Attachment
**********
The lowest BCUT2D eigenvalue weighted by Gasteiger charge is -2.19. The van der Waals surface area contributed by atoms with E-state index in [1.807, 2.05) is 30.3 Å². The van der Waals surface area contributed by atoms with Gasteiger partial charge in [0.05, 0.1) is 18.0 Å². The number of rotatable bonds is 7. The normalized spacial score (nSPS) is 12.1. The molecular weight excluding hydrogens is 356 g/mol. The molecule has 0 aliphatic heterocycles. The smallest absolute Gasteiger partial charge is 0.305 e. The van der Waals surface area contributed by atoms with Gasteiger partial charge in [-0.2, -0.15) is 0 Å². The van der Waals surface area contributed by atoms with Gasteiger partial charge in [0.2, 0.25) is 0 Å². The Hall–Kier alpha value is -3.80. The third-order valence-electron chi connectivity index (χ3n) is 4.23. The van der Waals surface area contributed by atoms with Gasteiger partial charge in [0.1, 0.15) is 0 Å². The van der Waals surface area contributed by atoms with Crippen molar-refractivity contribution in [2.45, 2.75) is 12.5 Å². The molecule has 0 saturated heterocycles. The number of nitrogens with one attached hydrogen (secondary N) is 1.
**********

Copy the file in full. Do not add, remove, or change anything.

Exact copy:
The lowest BCUT2D eigenvalue weighted by Gasteiger charge is -2.19. The van der Waals surface area contributed by atoms with E-state index in [1.807, 2.05) is 30.3 Å². The van der Waals surface area contributed by atoms with Gasteiger partial charge in [0.05, 0.1) is 18.0 Å². The number of rotatable bonds is 7. The normalized spacial score (nSPS) is 12.1. The molecular weight excluding hydrogens is 356 g/mol. The molecule has 0 aliphatic heterocycles. The smallest absolute Gasteiger partial charge is 0.305 e. The van der Waals surface area contributed by atoms with Gasteiger partial charge in [-0.2, -0.15) is 0 Å². The van der Waals surface area contributed by atoms with Gasteiger partial charge in [0.2, 0.25) is 0 Å². The Hall–Kier alpha value is -3.80. The third-order valence-electron chi connectivity index (χ3n) is 4.23. The van der Waals surface area contributed by atoms with Gasteiger partial charge in [0.1, 0.15) is 0 Å². The van der Waals surface area contributed by atoms with Crippen molar-refractivity contribution in [2.45, 2.75) is 12.5 Å². The molecule has 0 saturated heterocycles. The number of nitrogens with one attached hydrogen (secondary N) is 1.